LOANS AND USURY
The medieval attitude toward usury was closely bound up with the doctrine of just price. It is a commonplace to say that usury was forbidden on the grounds that Aristotle had declared money to be barren, and that it was prohibited by the Scriptures and the Fathers of the Church. Aristotle's idea was that it was contrary to nature to exact usury since thereby the lender was making money for its own sake, thus robbing money of its proper function, i.e., that of being a medium of exchange. This idea was handed down to the Middle Ages through the Romans. With regard to the Scriptures we find that the Old Testament was interpreted as permitting usury between Jew and Gentile, but not among Jews themselves. In the New Testament there is apparently only one passage, the interpretation of which is doubtful, which can be considered as forbidding the practice, while the Fathers are vague and contradictory as to their reasons for forbidding it.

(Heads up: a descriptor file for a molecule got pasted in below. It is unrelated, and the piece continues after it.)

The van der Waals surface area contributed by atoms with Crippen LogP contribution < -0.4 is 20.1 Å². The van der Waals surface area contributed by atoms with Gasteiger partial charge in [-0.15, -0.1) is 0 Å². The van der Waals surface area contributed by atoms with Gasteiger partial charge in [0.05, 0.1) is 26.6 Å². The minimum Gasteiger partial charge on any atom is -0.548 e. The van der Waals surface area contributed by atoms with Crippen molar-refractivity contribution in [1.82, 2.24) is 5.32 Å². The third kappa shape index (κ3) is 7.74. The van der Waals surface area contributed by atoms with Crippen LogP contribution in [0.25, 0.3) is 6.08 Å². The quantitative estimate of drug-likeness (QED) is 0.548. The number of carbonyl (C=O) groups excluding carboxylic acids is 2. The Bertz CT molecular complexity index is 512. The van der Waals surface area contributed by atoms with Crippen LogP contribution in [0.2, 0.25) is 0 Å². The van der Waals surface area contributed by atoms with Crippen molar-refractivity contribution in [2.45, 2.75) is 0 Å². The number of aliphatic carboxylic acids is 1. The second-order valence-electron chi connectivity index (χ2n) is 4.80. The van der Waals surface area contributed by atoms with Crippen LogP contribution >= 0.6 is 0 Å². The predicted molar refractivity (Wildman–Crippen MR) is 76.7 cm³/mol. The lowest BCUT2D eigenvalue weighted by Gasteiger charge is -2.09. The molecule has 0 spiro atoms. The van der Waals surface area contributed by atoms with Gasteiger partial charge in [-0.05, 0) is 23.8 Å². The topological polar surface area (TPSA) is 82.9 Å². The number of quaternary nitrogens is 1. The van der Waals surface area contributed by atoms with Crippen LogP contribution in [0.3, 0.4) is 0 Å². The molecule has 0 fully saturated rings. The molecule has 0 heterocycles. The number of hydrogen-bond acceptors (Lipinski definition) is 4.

At the time of the fall of the Empire some of the Fathers condemned the taking of usury as a sin against charity, but not against justice, and this was the prevailing attitude down to the twelfth century. Nevertheless, civil codes permitted it, and there were not lacking clerics who signified their approval of these codes. In A.D. 1139 the Second Lateran Council ordered excommunication of usurers, and the opposition to the practice was further strengthened by another decree in A.D. 1179. At the same time Pope Alexander III declared it to be a sin against justice, and from this time usury was condemned outright.
The position needed clarification, however. St. Thomas Aquinas drew a distinction between fungibles and non-fungibles, and declared that the loan of a fungible (i.e., something consumed in use) was not a loan but a sale, and that to take usury in this case